Stacey Abrams’s 2018 campaign for governor of Georgia was watched across the world. The first black woman to be nominated by a major party for governor, she lost after a hard-fought race. Now she’s the surprise speaker onstage at TEDWomen 2018, where, in an electrifying talk, she shares the lessons she learned from her campaign, advice on how to move forward through setbacks — and some hints at what her future might be.
Back when Abrams was 17 and the valedictorian of her high school, she was invited to meet the governor of Georgia with her parents. They took the bus, and as they walked up past the lines of other students’ arriving cars, the guard outside stopped them. Judging them by the bus they’d arrived on, he told her and her parents that they didn’t belong there that day. Abrams doesn’t remember actually meeting the governor or her fellow valedictorians. “The only clear memory I have from that day was a man standing in front of the most powerful place in Georgia, looking at me and telling me I don’t belong,” Abrams says. “And so I decided to be the person who got to open the gates.”
It didn’t work out that way this time, Abrams says, and now she’s tasked with figuring out what to do next. “I’m going to do what I’ve always done,” she says. “I’m going to move forward, because going backwards isn’t an option and standing still is not enough.”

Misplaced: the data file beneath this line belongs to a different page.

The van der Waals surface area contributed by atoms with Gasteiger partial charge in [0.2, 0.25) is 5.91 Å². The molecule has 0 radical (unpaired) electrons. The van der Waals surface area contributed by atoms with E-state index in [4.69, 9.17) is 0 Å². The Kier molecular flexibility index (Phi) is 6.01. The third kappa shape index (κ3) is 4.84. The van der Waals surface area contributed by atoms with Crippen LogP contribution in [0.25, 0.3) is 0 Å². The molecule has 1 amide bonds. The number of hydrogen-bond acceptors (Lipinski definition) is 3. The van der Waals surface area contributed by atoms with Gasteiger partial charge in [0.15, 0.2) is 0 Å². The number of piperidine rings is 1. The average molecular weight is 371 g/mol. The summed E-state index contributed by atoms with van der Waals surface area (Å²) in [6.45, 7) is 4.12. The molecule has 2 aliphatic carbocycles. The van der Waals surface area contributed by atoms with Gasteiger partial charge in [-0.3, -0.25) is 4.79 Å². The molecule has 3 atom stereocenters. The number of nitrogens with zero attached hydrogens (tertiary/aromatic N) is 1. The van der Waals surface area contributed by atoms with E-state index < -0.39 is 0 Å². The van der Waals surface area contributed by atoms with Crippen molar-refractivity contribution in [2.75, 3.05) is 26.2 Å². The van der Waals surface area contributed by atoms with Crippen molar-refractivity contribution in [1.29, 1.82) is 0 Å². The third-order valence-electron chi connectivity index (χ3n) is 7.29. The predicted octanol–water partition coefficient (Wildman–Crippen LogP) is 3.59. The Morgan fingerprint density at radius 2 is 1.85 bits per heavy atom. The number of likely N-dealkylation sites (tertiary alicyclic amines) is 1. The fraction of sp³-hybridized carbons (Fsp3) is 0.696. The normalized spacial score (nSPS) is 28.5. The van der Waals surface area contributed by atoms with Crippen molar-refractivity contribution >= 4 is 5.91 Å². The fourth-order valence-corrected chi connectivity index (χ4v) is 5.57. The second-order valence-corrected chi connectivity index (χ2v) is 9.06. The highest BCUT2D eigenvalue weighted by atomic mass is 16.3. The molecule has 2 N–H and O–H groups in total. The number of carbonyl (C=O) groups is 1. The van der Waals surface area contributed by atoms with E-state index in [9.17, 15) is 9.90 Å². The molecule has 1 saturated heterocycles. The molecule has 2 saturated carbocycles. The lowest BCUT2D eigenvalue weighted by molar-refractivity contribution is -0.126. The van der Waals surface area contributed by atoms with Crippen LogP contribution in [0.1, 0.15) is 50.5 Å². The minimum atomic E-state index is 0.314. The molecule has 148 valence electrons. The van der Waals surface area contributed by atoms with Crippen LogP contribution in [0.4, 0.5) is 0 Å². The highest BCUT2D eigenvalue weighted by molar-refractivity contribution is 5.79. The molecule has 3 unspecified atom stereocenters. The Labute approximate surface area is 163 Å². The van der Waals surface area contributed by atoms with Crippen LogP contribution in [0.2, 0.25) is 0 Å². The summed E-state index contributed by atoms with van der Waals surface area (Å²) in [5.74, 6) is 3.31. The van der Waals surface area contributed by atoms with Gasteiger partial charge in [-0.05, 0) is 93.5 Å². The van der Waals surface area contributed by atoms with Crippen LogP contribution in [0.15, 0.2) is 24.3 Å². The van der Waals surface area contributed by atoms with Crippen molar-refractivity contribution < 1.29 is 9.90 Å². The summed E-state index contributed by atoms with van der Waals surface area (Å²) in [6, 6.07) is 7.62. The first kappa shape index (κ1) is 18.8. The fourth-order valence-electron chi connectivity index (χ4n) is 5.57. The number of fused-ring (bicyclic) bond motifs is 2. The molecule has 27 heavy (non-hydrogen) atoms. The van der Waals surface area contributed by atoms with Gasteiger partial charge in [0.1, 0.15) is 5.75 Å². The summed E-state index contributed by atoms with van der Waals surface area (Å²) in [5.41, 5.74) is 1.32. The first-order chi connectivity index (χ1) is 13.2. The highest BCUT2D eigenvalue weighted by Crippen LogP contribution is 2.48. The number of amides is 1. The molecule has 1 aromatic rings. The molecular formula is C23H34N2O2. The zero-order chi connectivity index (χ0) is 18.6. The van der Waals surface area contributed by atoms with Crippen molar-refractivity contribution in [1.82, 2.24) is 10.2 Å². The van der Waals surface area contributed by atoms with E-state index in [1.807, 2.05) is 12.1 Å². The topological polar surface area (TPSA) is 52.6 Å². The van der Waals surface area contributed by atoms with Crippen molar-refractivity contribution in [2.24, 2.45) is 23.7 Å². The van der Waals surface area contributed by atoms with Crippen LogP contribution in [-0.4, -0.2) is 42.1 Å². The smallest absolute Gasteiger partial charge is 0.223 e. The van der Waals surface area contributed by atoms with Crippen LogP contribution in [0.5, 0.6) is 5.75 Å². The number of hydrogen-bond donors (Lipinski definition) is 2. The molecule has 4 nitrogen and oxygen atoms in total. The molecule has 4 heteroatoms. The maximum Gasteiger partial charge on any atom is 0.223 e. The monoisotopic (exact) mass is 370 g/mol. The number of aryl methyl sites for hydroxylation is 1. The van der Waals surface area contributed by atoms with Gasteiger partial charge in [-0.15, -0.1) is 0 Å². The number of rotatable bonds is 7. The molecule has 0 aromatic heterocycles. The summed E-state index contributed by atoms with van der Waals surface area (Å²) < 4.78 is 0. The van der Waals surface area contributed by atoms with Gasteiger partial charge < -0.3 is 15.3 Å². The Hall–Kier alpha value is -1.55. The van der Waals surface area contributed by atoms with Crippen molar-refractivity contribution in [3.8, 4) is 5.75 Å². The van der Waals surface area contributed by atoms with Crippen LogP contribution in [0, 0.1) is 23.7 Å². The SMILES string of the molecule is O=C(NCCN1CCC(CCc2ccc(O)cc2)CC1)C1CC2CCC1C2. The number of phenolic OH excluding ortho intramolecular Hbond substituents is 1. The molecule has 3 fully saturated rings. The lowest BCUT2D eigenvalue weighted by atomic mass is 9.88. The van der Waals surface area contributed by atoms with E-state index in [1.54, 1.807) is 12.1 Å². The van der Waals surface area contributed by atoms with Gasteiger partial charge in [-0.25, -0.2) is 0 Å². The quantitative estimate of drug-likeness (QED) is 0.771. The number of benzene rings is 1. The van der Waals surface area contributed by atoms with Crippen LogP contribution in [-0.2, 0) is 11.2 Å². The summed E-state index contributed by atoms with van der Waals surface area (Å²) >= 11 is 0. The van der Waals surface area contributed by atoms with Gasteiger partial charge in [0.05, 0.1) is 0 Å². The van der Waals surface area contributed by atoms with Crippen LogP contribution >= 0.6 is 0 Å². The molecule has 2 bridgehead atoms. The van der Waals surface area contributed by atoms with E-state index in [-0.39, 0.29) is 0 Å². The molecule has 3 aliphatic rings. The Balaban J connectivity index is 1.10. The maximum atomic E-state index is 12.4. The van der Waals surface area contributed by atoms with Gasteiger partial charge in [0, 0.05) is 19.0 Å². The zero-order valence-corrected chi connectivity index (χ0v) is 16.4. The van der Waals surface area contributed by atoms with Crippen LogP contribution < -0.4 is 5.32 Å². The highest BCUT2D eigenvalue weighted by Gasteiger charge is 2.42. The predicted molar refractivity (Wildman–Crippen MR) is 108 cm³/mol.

We should ask ourselves three questions about everything we do, Abrams says: What do I want? Why do I want it? And how do I get it?
“I know what I want, and that is justice, because poverty is immoral and a stain on our nation,” Abrams says.
Once you know what you want, you have understand why you want it. Make sure you want it not because it’s something you should do, but because it’s something you must do, she says: “It should be something that doesn’t allow you to sleep at night unless you’re dreaming about it.” (And revenge, she says, is not a good reason.)
Finally, understand how you’re going to do it. For Abrams, that meant turning out 1.2 million African American voters in Georgia — more voters than the entire amount who voted on the Democratic side of the ticket in 2014. And it meant tripling the number of Asian and Hispanic Americans who stood up and said: “This is our state, too.”
The obstacles — the debt, the fear, the fatigue — aren’t insurmountable, Abrams says, but there’s more work to be done.
“I am moving forward knowing what is in my past. I know the obstacles they have for me. I’m fairly certain they’re energizing and creating new obstacles now,” Abrams says. “They’ve got four years to figure it out. Maybe two.”
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